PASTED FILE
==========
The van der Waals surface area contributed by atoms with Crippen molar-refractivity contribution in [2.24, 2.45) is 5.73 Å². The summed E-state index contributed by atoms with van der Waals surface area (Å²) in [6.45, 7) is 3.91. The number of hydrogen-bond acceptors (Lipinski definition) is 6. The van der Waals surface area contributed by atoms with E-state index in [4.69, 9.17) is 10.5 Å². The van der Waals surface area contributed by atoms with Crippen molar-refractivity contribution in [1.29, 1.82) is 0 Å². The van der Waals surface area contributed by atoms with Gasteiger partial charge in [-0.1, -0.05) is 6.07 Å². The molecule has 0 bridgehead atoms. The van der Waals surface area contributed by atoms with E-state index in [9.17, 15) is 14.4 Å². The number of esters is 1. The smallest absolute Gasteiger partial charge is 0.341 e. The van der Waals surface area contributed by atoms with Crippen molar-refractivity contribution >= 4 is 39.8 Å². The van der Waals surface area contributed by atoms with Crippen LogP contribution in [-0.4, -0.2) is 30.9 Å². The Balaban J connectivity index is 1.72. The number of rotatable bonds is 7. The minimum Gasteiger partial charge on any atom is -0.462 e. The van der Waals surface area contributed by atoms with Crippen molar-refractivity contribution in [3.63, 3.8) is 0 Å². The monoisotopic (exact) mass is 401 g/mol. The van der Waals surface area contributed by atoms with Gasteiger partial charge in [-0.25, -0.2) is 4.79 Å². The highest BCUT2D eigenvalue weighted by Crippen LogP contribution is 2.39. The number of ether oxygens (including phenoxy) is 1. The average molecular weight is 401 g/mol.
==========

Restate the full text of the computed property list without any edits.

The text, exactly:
The van der Waals surface area contributed by atoms with Crippen molar-refractivity contribution in [2.24, 2.45) is 5.73 Å². The summed E-state index contributed by atoms with van der Waals surface area (Å²) in [6.45, 7) is 3.91. The number of hydrogen-bond acceptors (Lipinski definition) is 6. The van der Waals surface area contributed by atoms with E-state index in [4.69, 9.17) is 10.5 Å². The van der Waals surface area contributed by atoms with Crippen molar-refractivity contribution in [1.29, 1.82) is 0 Å². The van der Waals surface area contributed by atoms with Gasteiger partial charge in [-0.1, -0.05) is 6.07 Å². The molecule has 0 bridgehead atoms. The van der Waals surface area contributed by atoms with E-state index in [9.17, 15) is 14.4 Å². The number of esters is 1. The smallest absolute Gasteiger partial charge is 0.341 e. The van der Waals surface area contributed by atoms with Crippen molar-refractivity contribution >= 4 is 39.8 Å². The van der Waals surface area contributed by atoms with Crippen LogP contribution in [-0.4, -0.2) is 30.9 Å². The Balaban J connectivity index is 1.72. The number of rotatable bonds is 7. The minimum Gasteiger partial charge on any atom is -0.462 e. The van der Waals surface area contributed by atoms with Crippen molar-refractivity contribution in [3.63, 3.8) is 0 Å². The monoisotopic (exact) mass is 401 g/mol. The van der Waals surface area contributed by atoms with Gasteiger partial charge in [-0.25, -0.2) is 4.79 Å². The highest BCUT2D eigenvalue weighted by Crippen LogP contribution is 2.39. The number of ether oxygens (including phenoxy) is 1. The average molecular weight is 401 g/mol.